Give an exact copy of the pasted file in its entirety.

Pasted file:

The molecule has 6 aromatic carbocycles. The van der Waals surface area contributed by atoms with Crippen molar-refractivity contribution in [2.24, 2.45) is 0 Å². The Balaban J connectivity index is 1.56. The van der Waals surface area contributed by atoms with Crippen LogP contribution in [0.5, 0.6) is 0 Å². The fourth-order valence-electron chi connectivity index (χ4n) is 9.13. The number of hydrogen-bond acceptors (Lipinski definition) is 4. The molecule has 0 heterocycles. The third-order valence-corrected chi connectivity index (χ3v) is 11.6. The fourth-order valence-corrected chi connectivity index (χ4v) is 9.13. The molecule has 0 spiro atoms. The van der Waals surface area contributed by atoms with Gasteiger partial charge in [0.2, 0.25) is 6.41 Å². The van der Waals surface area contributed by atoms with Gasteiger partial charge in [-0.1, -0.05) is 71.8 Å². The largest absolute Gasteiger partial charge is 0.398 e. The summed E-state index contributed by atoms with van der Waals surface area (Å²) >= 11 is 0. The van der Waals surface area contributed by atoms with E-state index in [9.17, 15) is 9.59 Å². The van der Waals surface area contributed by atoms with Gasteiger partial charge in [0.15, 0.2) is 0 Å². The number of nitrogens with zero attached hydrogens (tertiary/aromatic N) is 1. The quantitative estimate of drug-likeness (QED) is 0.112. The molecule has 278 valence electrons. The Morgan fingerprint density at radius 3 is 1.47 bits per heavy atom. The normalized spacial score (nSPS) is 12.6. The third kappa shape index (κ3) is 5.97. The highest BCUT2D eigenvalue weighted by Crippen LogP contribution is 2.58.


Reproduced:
The molecule has 6 aromatic carbocycles. The van der Waals surface area contributed by atoms with Crippen molar-refractivity contribution in [2.24, 2.45) is 0 Å². The Balaban J connectivity index is 1.56. The van der Waals surface area contributed by atoms with Crippen LogP contribution in [0.5, 0.6) is 0 Å². The fourth-order valence-electron chi connectivity index (χ4n) is 9.13. The number of hydrogen-bond acceptors (Lipinski definition) is 4. The molecule has 0 heterocycles. The third-order valence-corrected chi connectivity index (χ3v) is 11.6. The fourth-order valence-corrected chi connectivity index (χ4v) is 9.13. The molecule has 0 spiro atoms. The van der Waals surface area contributed by atoms with Gasteiger partial charge in [0.2, 0.25) is 6.41 Å². The van der Waals surface area contributed by atoms with Gasteiger partial charge in [-0.1, -0.05) is 71.8 Å². The largest absolute Gasteiger partial charge is 0.398 e. The summed E-state index contributed by atoms with van der Waals surface area (Å²) >= 11 is 0. The van der Waals surface area contributed by atoms with E-state index in [9.17, 15) is 9.59 Å². The van der Waals surface area contributed by atoms with Gasteiger partial charge in [0.15, 0.2) is 0 Å². The number of nitrogens with zero attached hydrogens (tertiary/aromatic N) is 1. The quantitative estimate of drug-likeness (QED) is 0.112. The molecule has 278 valence electrons. The Morgan fingerprint density at radius 3 is 1.47 bits per heavy atom. The normalized spacial score (nSPS) is 12.6. The third kappa shape index (κ3) is 5.97. The highest BCUT2D eigenvalue weighted by Crippen LogP contribution is 2.58.